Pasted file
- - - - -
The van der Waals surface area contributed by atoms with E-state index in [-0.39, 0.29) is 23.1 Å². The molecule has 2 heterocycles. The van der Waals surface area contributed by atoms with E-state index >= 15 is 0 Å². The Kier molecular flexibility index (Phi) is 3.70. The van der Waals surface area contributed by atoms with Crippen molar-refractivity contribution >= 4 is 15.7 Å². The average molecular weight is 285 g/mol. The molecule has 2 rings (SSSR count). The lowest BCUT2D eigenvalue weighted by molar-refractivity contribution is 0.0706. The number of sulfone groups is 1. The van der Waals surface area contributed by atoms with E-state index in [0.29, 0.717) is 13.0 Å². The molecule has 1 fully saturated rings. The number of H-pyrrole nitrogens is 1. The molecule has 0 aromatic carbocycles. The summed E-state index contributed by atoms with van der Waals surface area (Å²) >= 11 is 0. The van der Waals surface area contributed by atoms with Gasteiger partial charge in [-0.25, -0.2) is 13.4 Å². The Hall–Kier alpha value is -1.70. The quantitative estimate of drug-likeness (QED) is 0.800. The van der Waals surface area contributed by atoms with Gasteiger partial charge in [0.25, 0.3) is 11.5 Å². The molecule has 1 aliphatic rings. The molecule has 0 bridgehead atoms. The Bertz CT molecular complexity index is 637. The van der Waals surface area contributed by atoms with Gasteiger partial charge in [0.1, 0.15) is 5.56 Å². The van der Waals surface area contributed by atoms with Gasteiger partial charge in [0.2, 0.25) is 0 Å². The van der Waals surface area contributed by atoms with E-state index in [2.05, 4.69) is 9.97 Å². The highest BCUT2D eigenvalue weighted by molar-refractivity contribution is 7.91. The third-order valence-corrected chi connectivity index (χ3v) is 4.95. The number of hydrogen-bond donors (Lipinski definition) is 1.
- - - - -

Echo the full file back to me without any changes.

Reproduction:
The van der Waals surface area contributed by atoms with E-state index in [-0.39, 0.29) is 23.1 Å². The molecule has 2 heterocycles. The van der Waals surface area contributed by atoms with E-state index >= 15 is 0 Å². The Kier molecular flexibility index (Phi) is 3.70. The van der Waals surface area contributed by atoms with Crippen molar-refractivity contribution >= 4 is 15.7 Å². The average molecular weight is 285 g/mol. The molecule has 2 rings (SSSR count). The lowest BCUT2D eigenvalue weighted by molar-refractivity contribution is 0.0706. The number of sulfone groups is 1. The van der Waals surface area contributed by atoms with E-state index in [0.29, 0.717) is 13.0 Å². The molecule has 1 fully saturated rings. The number of H-pyrrole nitrogens is 1. The molecule has 0 aromatic carbocycles. The summed E-state index contributed by atoms with van der Waals surface area (Å²) >= 11 is 0. The van der Waals surface area contributed by atoms with Gasteiger partial charge in [-0.25, -0.2) is 13.4 Å². The Hall–Kier alpha value is -1.70. The quantitative estimate of drug-likeness (QED) is 0.800. The van der Waals surface area contributed by atoms with Gasteiger partial charge in [0.25, 0.3) is 11.5 Å². The molecule has 1 aliphatic rings. The molecule has 0 bridgehead atoms. The Bertz CT molecular complexity index is 637. The van der Waals surface area contributed by atoms with Gasteiger partial charge in [0.1, 0.15) is 5.56 Å². The van der Waals surface area contributed by atoms with Gasteiger partial charge in [0.2, 0.25) is 0 Å². The van der Waals surface area contributed by atoms with E-state index in [2.05, 4.69) is 9.97 Å². The highest BCUT2D eigenvalue weighted by molar-refractivity contribution is 7.91. The third-order valence-corrected chi connectivity index (χ3v) is 4.95. The number of hydrogen-bond donors (Lipinski definition) is 1.